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caramel from ordinary duty-paid sugar, and to use it for colouring their beer, but in most cases roasted malt is preferred for this purpose.

Malt loses in weight, during the process of roasting, about 10 lbs. per bushel, and increases about 6 per cent. in bulk, while barley treated similarly, loses about 12 lbs. per bushel, and increases in bulk from about 14 to 22 per cent, and may, by peculiar management in roasting, be increased even to upwards of 30 per cent. This difference depends chiefly on the degree of rapidity of roasting, as the following table will show.

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As roasted malt is sold by measure, a glance at this table will show the great inducement which the roaster has to practise the fraudulent substitution of barley for duty-paid malt, although roasted barley is not nearly so well adapted as roasted malt for the colouring of beer ; but since the two are, to an ordinary observer, almost identical in appearance, the necessity of possessing an easy and certain mode of discrimination between them is obvious.

To distinguish between Malt and Barley.-Unroasted malt may be easily distinguished from unroasted barley, by the circumstance that in a grain of malt, the end from which the rootlets have protruded, remains open and thus presents a marked distinction of appearance to the closed end of a barley-corn. The husk of barley, also, has numerous wrinkles, from which the husk of malt is generally free.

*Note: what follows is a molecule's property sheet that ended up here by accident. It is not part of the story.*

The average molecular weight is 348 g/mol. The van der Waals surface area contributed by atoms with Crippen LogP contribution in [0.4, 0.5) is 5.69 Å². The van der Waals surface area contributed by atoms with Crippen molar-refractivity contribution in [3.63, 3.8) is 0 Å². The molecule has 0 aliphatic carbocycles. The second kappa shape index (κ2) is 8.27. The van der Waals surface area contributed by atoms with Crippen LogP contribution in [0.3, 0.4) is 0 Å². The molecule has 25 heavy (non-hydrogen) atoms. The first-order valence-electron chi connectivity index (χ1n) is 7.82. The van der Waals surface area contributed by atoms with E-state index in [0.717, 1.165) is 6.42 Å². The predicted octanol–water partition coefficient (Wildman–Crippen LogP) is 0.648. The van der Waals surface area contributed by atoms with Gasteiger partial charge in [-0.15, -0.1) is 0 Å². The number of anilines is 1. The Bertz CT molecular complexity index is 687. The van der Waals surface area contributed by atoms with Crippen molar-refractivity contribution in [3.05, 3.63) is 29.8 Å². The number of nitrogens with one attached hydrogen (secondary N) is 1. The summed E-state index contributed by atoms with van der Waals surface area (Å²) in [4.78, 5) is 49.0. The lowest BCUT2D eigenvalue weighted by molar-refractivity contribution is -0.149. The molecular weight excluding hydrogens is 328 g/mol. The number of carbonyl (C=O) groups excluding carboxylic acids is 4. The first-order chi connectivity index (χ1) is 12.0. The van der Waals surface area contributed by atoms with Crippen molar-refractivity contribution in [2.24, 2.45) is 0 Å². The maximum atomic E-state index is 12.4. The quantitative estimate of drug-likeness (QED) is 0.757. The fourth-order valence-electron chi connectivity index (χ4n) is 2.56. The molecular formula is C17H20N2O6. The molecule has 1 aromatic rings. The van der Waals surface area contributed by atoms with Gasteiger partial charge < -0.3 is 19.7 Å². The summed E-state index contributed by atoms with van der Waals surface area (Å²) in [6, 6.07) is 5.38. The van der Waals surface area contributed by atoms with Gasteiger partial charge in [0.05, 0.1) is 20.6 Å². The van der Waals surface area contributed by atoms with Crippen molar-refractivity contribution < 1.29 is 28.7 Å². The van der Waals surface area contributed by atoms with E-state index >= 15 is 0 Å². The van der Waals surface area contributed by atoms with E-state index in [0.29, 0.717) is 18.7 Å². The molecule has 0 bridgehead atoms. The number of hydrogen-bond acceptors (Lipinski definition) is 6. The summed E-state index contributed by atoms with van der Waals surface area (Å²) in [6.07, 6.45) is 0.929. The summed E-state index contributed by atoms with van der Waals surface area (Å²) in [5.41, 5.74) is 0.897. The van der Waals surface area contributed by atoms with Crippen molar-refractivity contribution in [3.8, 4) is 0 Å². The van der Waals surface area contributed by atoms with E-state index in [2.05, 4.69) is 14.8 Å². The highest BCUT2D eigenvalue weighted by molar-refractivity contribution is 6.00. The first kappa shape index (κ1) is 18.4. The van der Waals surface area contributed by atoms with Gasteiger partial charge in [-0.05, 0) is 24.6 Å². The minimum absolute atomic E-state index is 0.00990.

If some of the suspected grains be boiled, for a few minutes, in water, or in a dilute solution of potash, or common washing soda, the difference between malt and barley will be more apparent. The husk will have become somewhat transparent, so as to permit the outline of the acrospire to be discerned through it ; and if germination has taken place, to the smallest extent, the remains of the rootlets will be seen to protrude from the opening at the base of the grain.